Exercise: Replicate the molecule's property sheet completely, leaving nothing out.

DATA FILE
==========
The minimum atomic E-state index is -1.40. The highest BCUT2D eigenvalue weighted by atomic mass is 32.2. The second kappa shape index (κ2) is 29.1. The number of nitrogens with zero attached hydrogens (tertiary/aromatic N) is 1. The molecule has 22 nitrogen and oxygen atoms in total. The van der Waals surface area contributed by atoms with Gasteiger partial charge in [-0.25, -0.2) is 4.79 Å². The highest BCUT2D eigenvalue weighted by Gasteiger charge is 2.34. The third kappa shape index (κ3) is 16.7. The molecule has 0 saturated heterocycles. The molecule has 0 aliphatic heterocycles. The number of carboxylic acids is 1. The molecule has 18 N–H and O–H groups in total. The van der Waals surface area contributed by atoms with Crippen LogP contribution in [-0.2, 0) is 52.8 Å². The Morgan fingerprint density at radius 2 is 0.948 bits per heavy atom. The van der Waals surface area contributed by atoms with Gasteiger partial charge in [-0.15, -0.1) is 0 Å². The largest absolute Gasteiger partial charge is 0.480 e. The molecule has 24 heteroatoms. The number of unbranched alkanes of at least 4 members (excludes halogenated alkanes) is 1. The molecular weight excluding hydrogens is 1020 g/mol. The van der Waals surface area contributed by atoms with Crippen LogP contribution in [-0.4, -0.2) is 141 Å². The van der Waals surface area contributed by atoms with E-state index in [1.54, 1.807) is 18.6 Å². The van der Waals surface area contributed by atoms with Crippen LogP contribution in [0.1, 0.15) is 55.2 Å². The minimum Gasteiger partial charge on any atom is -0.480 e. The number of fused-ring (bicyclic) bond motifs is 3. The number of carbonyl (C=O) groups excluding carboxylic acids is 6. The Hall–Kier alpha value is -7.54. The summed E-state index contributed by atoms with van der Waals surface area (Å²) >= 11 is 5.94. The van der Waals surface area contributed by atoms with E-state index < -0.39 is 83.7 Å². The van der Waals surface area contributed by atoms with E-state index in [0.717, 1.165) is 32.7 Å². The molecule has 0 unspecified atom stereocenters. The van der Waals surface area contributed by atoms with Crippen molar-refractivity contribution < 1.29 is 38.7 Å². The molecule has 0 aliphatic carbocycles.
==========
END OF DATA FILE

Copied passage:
The minimum atomic E-state index is -1.40. The highest BCUT2D eigenvalue weighted by atomic mass is 32.2. The second kappa shape index (κ2) is 29.1. The number of nitrogens with zero attached hydrogens (tertiary/aromatic N) is 1. The molecule has 22 nitrogen and oxygen atoms in total. The van der Waals surface area contributed by atoms with Gasteiger partial charge in [-0.25, -0.2) is 4.79 Å². The highest BCUT2D eigenvalue weighted by Gasteiger charge is 2.34. The third kappa shape index (κ3) is 16.7. The molecule has 0 saturated heterocycles. The molecule has 0 aliphatic heterocycles. The number of carboxylic acids is 1. The molecule has 18 N–H and O–H groups in total. The van der Waals surface area contributed by atoms with Crippen LogP contribution in [-0.2, 0) is 52.8 Å². The Morgan fingerprint density at radius 2 is 0.948 bits per heavy atom. The van der Waals surface area contributed by atoms with Gasteiger partial charge in [-0.15, -0.1) is 0 Å². The largest absolute Gasteiger partial charge is 0.480 e. The molecule has 24 heteroatoms. The number of unbranched alkanes of at least 4 members (excludes halogenated alkanes) is 1. The molecular weight excluding hydrogens is 1020 g/mol. The van der Waals surface area contributed by atoms with Crippen LogP contribution in [-0.4, -0.2) is 141 Å². The van der Waals surface area contributed by atoms with E-state index in [1.54, 1.807) is 18.6 Å². The van der Waals surface area contributed by atoms with Crippen LogP contribution in [0.1, 0.15) is 55.2 Å². The minimum Gasteiger partial charge on any atom is -0.480 e. The number of fused-ring (bicyclic) bond motifs is 3. The number of carbonyl (C=O) groups excluding carboxylic acids is 6. The Hall–Kier alpha value is -7.54. The summed E-state index contributed by atoms with van der Waals surface area (Å²) >= 11 is 5.94. The van der Waals surface area contributed by atoms with E-state index < -0.39 is 83.7 Å². The van der Waals surface area contributed by atoms with E-state index in [0.717, 1.165) is 32.7 Å². The molecule has 0 unspecified atom stereocenters. The van der Waals surface area contributed by atoms with Crippen molar-refractivity contribution < 1.29 is 38.7 Å². The molecule has 0 aliphatic carbocycles.